[rrd-users] VDEF, 95th percentile and graph width

Marius Karthaus lists at karthaus.nl
Mon Sep 8 22:17:09 CEST 2014

Hello list,

Thank you Martin for your answer. The step=1 is indeed something I tried 
last, but it did not have any effect. I've put it back to 300.

The issue remains still that on every place in the internet I can find 
about this, including the docs of RRDtool this is the 'way to do it' and 
it is very inaccurate. Even our datacenter provider appears to be using 
this calculation as grounds for billing and as such their traffic 
calculation for our type of use is twice as high (38Mbit  vs. 17Mbit) as 
the actual 5 minute measurements on our router.

There is no reason why the VDEF calculation for percentile should be 
influenced by the pixel width of the graph. I invite people that are 
actually using RRD for 95th percentile printouts to vary their 
graph-width and see if their measurements are influenced by their design 
choice instead of their actual usage.

Marius Karthaus

On 08-09-14 11:39, Martin Sperl wrote:
> Please try using :step=300 on the DEF to avoid the selection of a
> different resolution with consolidated data.
> Your page shows that you are using :step=1 on the DEF, which seems to be
> using the "best" one it can find (which may be consolidated already) if
> there is no exact match...
> The work-arround approach is to make the same graph "twice":
> * first run it with a very high width but only use:
>    VDEF:pct=allbitspct,95,PERCENT
>    PRINT:pct:percentile95=%lf
>    --width $((END-START+1)/300)
> * take that value and re-render the graph with your preferred width
>    hardcoding this value into the output.
> Ciao,
> 	Martin
> P.s: unfortunately the COMPUTE datasource definition does not allow to
> calc averages/MIN/MAX  from the last X samples, otherwise you could do
> the running percentile computation automatically on every insert:
> DS:percentile95:VCOMPUTE:value,95,PERCENT:start=-1day:end=now:step=300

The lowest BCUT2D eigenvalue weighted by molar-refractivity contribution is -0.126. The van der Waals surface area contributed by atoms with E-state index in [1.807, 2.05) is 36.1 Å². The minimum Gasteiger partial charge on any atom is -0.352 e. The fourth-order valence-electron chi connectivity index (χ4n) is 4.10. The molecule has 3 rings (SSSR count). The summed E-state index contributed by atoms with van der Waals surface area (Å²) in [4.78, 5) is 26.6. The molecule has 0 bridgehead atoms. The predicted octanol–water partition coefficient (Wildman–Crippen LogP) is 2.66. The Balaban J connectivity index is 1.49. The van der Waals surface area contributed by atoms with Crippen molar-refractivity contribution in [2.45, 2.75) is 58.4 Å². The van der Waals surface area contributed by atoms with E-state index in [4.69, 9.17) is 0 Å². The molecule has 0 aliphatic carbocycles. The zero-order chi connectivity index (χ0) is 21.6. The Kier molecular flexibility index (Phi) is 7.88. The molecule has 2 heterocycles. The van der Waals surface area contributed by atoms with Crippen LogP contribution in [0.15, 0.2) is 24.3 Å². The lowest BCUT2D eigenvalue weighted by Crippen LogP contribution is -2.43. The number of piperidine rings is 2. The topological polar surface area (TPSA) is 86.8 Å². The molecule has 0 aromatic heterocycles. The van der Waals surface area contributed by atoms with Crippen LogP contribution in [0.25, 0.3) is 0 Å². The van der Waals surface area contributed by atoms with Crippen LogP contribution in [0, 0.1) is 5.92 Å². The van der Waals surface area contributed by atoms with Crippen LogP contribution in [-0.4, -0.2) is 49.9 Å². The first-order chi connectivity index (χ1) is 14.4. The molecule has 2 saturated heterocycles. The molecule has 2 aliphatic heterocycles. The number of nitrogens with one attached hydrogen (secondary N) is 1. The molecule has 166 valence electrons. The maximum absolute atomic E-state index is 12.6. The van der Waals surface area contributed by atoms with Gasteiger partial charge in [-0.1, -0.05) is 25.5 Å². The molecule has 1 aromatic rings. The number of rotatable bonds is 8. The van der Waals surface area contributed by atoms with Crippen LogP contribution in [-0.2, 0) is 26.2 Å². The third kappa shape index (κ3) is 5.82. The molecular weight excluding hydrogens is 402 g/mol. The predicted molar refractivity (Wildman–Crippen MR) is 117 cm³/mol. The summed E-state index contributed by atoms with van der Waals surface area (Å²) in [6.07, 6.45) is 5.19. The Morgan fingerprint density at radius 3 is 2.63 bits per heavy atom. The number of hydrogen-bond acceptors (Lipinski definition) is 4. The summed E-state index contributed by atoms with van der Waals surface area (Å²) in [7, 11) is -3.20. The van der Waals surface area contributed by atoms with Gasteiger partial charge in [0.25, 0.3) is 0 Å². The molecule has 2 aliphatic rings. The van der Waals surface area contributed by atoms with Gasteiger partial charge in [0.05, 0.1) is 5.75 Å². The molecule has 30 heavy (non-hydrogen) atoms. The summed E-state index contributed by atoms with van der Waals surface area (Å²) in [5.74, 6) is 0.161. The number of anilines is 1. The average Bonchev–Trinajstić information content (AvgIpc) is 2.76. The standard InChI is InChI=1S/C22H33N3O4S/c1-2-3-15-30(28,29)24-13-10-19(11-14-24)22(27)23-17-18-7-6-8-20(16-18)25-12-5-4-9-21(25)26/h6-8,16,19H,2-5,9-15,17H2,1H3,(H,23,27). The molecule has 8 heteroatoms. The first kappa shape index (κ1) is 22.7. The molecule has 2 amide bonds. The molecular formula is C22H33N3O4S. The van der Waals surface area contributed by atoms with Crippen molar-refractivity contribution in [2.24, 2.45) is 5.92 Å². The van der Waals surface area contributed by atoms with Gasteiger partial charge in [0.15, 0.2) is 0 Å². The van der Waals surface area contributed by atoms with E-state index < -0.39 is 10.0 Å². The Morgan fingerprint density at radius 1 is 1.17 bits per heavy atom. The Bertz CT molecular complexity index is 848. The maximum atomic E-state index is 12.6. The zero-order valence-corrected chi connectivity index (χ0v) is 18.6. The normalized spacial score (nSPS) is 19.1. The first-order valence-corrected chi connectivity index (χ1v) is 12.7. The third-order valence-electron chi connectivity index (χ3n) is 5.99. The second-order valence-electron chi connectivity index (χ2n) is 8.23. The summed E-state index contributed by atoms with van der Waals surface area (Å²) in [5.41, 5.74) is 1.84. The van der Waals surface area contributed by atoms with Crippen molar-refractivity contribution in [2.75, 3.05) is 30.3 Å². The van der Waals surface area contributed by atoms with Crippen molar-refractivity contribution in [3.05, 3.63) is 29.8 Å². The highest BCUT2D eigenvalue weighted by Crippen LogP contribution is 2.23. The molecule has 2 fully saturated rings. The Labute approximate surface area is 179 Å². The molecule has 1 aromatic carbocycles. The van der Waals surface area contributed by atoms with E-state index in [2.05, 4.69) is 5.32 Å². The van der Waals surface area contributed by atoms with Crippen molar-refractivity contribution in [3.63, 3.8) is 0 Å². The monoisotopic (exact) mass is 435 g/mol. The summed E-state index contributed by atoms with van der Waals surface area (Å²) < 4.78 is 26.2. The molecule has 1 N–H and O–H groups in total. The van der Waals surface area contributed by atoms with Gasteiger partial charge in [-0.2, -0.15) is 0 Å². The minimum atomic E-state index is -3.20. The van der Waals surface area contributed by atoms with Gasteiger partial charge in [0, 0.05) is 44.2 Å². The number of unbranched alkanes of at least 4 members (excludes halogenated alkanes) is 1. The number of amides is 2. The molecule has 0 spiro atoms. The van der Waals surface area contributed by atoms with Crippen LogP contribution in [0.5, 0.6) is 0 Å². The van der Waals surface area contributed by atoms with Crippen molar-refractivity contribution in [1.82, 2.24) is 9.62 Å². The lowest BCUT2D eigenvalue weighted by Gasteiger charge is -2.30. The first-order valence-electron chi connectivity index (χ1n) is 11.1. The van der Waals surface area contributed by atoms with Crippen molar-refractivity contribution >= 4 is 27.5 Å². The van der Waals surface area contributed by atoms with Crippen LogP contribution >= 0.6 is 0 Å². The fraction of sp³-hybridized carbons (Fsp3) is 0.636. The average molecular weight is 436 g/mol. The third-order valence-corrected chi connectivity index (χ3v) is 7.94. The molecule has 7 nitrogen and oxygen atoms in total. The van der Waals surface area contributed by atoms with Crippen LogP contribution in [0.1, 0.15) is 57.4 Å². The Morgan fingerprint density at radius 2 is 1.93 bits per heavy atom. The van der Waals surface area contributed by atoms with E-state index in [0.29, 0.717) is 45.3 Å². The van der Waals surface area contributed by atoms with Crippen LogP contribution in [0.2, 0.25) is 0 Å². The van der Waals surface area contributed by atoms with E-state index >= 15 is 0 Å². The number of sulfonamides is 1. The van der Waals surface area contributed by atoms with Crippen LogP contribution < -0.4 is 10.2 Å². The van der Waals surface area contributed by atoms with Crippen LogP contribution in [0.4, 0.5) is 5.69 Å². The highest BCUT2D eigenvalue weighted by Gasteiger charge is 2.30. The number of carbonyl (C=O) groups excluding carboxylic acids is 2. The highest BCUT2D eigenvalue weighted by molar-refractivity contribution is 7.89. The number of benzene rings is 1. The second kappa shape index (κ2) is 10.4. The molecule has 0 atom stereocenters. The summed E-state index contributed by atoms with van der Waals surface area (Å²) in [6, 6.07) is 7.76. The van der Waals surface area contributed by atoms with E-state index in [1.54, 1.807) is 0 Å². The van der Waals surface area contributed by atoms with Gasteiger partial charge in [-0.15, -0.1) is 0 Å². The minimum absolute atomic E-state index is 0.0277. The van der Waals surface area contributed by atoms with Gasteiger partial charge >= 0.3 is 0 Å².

> But that is not feasible right now.
> You can only do it yourself on every insert in some manner like this:
> #
> # CURRENT=value to insert and calculate the percentile for
> #
> # get the Value of the last percentile (including CURRENT)
> # assumes step=300 so maxrows=86400/300=288
> PERCENTILE=`rrdtool xport --start=-1day --end=now --maxrows=288 \
>    DEF:test=/tmp/vmstat.rrd:cpu_usr:AVERAGE XPORT:test \
> | awk -F\> 'BEGIN{V[LAST]='$CURRENT';}
>    /NaN/{next;}
>    /<row>/{V[NR]=0+$3;}
>    END{C=asort(V);PINDEX=int(C*0.95);print V[PINDEX];}' `
> # now update the file with the current value and the percentile
> rrdtool update /tmp/vmstat.rrd N:$CURRENT,$PERCENTILE
> On 06.09.2014 11:28, Marius Karthaus wrote:
>> Hello Steve,
>> The version I am using was 1.4.7 on ubuntu precise. I've now compiled
>> the latest stable (1.4.8) but there are no differences between them.
>> Also I've played around with the order of the commands (putting all the
>> graph rendering in front/behind etc), but that also does not make a
>> difference.
>> Regards,
>> Marius Karthaus
>> On 06-09-14 01:54, Steve Shipway wrote:
>>> Looking at the two graphs, they cover the same data width but the
>>> second is 2x the pixel width, and so has less on-the-fly consolidation
>>> before graphing.  From this, as I would expect, the peaks in the first
>>> graph are averaged out more, and so show up as lower (around 50M).The
>>> second graph shows the peaks narrower but higher (around 70M) due to
>>> their having less averaging applied.  So far, so good and as expected.
>>> However, the percentile calculation (as I understand RRDTool's data
>>> handling) should not be affected by the graph-time consolidation, and
>>> should apply to the extracted data set, which we have forced to the
>>> same resolution in both graphs.  However, the lower value printed
>>> would seem to indicate that this is not the case, and the graph
>>> consolidation is taking place /before/ VDEF calculation.  This only
>>> shows up because the data are extremely spiky in pattern and have a
>>> fair amount of consolidation being applied.  If this is the case it
>>> would seem to be contrary to the behaviour implied by the
>>> documentation (that sounds like a long way of saying "i think its a
>>> bug' :)
>>> I don't believe that you have told us which version of RRDtool you are
>>> using?  If you're not on a recent version, it might be worth trying an
>>> upgrade., just in case this is related to a recently-fixed bug.
>>> Steve
>>> *Steve Shipway*
>>> University of Auckland ITS
>>> /UNIX Systems Design Lead/
>>> s.shipway at auckland.ac.nz <mailto:s.shipway at auckland.ac.nz>
>>> Ph: +64 9 373 7599 ext 86487
>>> //
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